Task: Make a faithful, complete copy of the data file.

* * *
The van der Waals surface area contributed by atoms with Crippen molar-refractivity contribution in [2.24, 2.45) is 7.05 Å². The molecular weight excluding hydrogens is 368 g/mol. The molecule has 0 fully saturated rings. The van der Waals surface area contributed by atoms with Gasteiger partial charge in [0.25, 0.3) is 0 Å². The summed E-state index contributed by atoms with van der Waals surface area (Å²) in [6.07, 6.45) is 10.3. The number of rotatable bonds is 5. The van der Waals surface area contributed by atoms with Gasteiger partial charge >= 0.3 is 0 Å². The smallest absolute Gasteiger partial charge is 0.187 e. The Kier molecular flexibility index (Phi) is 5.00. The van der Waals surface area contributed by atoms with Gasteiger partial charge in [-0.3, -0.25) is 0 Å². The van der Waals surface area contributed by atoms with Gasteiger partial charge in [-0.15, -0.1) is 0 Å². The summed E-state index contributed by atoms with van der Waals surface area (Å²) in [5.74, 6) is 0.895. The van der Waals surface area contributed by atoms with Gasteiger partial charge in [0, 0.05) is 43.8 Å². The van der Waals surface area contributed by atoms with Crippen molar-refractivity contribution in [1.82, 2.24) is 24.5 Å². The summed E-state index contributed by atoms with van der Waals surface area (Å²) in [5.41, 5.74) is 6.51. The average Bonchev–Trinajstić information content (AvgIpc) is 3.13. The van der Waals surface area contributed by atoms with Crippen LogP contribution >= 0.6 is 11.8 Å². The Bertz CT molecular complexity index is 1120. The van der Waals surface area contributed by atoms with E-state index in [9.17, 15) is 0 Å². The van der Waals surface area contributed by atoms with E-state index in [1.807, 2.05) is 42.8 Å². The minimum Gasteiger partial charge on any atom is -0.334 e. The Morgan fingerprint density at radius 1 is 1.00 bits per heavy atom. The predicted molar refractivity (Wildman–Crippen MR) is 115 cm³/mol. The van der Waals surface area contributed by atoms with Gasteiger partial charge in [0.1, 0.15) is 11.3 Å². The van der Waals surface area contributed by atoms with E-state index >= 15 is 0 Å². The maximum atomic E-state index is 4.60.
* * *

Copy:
The van der Waals surface area contributed by atoms with Crippen molar-refractivity contribution in [2.24, 2.45) is 7.05 Å². The molecular weight excluding hydrogens is 368 g/mol. The molecule has 0 fully saturated rings. The van der Waals surface area contributed by atoms with Gasteiger partial charge in [0.25, 0.3) is 0 Å². The summed E-state index contributed by atoms with van der Waals surface area (Å²) in [6.07, 6.45) is 10.3. The number of rotatable bonds is 5. The van der Waals surface area contributed by atoms with Gasteiger partial charge >= 0.3 is 0 Å². The smallest absolute Gasteiger partial charge is 0.187 e. The Kier molecular flexibility index (Phi) is 5.00. The van der Waals surface area contributed by atoms with Gasteiger partial charge in [-0.3, -0.25) is 0 Å². The van der Waals surface area contributed by atoms with Gasteiger partial charge in [-0.15, -0.1) is 0 Å². The summed E-state index contributed by atoms with van der Waals surface area (Å²) in [5.74, 6) is 0.895. The van der Waals surface area contributed by atoms with Gasteiger partial charge in [0, 0.05) is 43.8 Å². The van der Waals surface area contributed by atoms with Crippen molar-refractivity contribution in [1.82, 2.24) is 24.5 Å². The summed E-state index contributed by atoms with van der Waals surface area (Å²) in [5.41, 5.74) is 6.51. The average Bonchev–Trinajstić information content (AvgIpc) is 3.13. The van der Waals surface area contributed by atoms with Crippen LogP contribution >= 0.6 is 11.8 Å². The Bertz CT molecular complexity index is 1120. The van der Waals surface area contributed by atoms with E-state index in [9.17, 15) is 0 Å². The van der Waals surface area contributed by atoms with E-state index in [1.807, 2.05) is 42.8 Å². The minimum Gasteiger partial charge on any atom is -0.334 e. The Morgan fingerprint density at radius 1 is 1.00 bits per heavy atom. The predicted molar refractivity (Wildman–Crippen MR) is 115 cm³/mol. The van der Waals surface area contributed by atoms with Gasteiger partial charge in [0.1, 0.15) is 11.3 Å². The van der Waals surface area contributed by atoms with E-state index >= 15 is 0 Å². The maximum atomic E-state index is 4.60.